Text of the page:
RADCLIFF, Ky. (WDRB) -- A Radcliff church faces millions of dollars in debt as its pastor resigns.
"When the banker says no hope, God says 'Oh no, no, no I'll take this one,'" said Jacob Pearman in a sermon from 2008.
He may need to remember this message now more than ever.
Gloryland Harvest Church owes Bank of the West $2.1 million and the bank is coming for the former pastor along with the church.
"The note is a balloon note. It ballooned, and when it ballooned the bank has asked for all their money," said Pearman, who built the church's sprawling campus off Woodland Drive in 2004.
He says the balloon payment wasn't the shock, it was changes at Fort Knox.
"When the Armor school moved, I lost 67 families at one time, which was close to half of my church when you include children and everybody else, and lost half of my income," he said.
The Armor school moved to Georgia in 2010
Bank of the West gave the church a two-year extension in 2011.
Pearman says this time the company is unwilling to restructure the debt and no other bank will give him a loan.
"You can imagine sitting in a 1,200-seat sanctuary that once had 500 to 600 people in it that now has 250 to 300 -- the dynamics of the whole ministry changes," he added.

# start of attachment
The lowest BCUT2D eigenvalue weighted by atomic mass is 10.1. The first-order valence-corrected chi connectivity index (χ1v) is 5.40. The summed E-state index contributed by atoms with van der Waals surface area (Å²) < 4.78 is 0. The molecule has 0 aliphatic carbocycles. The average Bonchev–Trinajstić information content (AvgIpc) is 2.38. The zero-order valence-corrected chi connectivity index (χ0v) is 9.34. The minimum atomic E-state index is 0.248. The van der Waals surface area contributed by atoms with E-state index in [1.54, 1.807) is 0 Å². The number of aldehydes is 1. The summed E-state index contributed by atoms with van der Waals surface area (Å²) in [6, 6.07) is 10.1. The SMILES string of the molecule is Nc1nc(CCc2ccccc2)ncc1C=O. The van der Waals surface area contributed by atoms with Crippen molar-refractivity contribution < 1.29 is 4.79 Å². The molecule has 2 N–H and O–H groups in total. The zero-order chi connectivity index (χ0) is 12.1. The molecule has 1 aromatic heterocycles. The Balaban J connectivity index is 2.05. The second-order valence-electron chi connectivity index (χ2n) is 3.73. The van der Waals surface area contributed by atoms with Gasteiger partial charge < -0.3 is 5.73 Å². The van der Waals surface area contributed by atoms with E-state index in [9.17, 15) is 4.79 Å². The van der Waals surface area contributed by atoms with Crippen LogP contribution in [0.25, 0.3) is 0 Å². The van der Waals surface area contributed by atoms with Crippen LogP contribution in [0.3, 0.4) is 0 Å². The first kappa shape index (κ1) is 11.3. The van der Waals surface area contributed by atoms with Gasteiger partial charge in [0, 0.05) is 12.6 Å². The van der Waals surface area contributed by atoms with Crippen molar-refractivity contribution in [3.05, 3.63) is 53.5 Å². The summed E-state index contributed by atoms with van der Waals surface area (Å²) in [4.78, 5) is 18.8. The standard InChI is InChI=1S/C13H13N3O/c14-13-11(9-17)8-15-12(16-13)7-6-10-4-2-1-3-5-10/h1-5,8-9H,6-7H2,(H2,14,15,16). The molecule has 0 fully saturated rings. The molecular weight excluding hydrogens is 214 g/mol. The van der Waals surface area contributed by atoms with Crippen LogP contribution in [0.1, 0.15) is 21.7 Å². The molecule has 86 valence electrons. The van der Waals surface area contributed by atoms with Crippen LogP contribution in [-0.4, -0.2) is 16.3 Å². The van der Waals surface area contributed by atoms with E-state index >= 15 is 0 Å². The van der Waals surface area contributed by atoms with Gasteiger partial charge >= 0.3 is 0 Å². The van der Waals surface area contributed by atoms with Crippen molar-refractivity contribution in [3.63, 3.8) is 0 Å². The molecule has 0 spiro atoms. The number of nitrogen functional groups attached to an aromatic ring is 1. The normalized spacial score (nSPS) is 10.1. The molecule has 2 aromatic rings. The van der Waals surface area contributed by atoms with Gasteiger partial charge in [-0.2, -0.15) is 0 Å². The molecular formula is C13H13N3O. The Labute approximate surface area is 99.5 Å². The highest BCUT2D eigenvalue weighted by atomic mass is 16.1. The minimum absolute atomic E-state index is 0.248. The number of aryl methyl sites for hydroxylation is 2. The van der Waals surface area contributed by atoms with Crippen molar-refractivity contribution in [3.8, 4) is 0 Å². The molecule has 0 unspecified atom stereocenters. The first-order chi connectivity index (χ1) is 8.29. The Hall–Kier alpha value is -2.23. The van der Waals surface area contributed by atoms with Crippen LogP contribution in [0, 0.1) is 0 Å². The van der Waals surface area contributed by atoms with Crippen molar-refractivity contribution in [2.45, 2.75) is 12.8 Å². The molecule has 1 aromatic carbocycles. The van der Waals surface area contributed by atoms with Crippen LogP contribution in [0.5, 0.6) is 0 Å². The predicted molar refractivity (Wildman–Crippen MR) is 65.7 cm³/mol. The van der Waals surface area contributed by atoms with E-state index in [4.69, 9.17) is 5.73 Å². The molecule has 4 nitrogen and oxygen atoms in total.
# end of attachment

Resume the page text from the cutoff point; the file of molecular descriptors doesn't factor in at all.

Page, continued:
With the church facing foreclosure, Bank of the West wants this property sold at auction. The proceeds would go to pay down the church's debt.
Pearman stepped down three weeks ago and turned over leadership to his son Nate.
"The Bible says he'll never put more on us than we can bear," Nate Pearman said in a recent sermon.
They're looking for a new place to worship as the former pastor sets his sights on a new job: the Mayor of Radcliff.
"How can you lead this city when the church you lead is not financially solvent?," asked WDRB's Gilbert Corsey.
"I can lead the city because what happened to us had nothing to do with our leadership," Jacob Pearman responded.
Pearman says he's a preacher needing faith now more than ever, unsure what the future holds.
"When you birth something from nothing and see it come to what it is, and then see this happen, discouragement tries to set in. But I've reconciled myself that I've done nothing wrong so I'm squaring my shoulders back, looking up, trusting in God and believing that the future of the ministry and my life is better to come," he said.
Bank of the West is based in San Francisco. Company leaders did not return WDRB's request for comment.
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